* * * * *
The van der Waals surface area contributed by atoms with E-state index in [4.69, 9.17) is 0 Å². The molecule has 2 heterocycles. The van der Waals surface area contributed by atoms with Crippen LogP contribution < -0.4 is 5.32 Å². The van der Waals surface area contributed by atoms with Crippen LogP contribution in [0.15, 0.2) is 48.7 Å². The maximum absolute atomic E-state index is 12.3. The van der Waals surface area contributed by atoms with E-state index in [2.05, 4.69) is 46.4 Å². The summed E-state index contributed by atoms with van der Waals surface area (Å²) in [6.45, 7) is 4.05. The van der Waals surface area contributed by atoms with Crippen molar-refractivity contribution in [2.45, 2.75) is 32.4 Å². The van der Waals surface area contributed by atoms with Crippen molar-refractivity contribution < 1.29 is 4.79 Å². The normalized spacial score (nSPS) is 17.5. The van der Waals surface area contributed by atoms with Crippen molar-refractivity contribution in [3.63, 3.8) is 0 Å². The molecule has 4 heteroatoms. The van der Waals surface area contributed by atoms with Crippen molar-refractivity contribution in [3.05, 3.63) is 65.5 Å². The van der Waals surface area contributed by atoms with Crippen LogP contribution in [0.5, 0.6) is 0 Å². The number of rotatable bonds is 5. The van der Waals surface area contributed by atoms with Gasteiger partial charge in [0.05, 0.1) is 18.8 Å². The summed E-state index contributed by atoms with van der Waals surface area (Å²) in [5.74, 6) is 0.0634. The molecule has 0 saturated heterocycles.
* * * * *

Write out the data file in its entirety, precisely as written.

The van der Waals surface area contributed by atoms with E-state index in [4.69, 9.17) is 0 Å². The molecule has 2 heterocycles. The van der Waals surface area contributed by atoms with Crippen LogP contribution < -0.4 is 5.32 Å². The van der Waals surface area contributed by atoms with Crippen LogP contribution in [0.15, 0.2) is 48.7 Å². The maximum absolute atomic E-state index is 12.3. The van der Waals surface area contributed by atoms with E-state index in [2.05, 4.69) is 46.4 Å². The summed E-state index contributed by atoms with van der Waals surface area (Å²) in [6.45, 7) is 4.05. The van der Waals surface area contributed by atoms with Crippen molar-refractivity contribution in [2.45, 2.75) is 32.4 Å². The van der Waals surface area contributed by atoms with Crippen molar-refractivity contribution < 1.29 is 4.79 Å². The normalized spacial score (nSPS) is 17.5. The van der Waals surface area contributed by atoms with Crippen molar-refractivity contribution in [3.63, 3.8) is 0 Å². The molecule has 4 heteroatoms. The van der Waals surface area contributed by atoms with Crippen molar-refractivity contribution in [3.05, 3.63) is 65.5 Å². The van der Waals surface area contributed by atoms with Crippen LogP contribution in [0.5, 0.6) is 0 Å². The number of rotatable bonds is 5. The van der Waals surface area contributed by atoms with Gasteiger partial charge in [0.05, 0.1) is 18.8 Å². The summed E-state index contributed by atoms with van der Waals surface area (Å²) in [5.74, 6) is 0.0634. The molecule has 0 saturated heterocycles.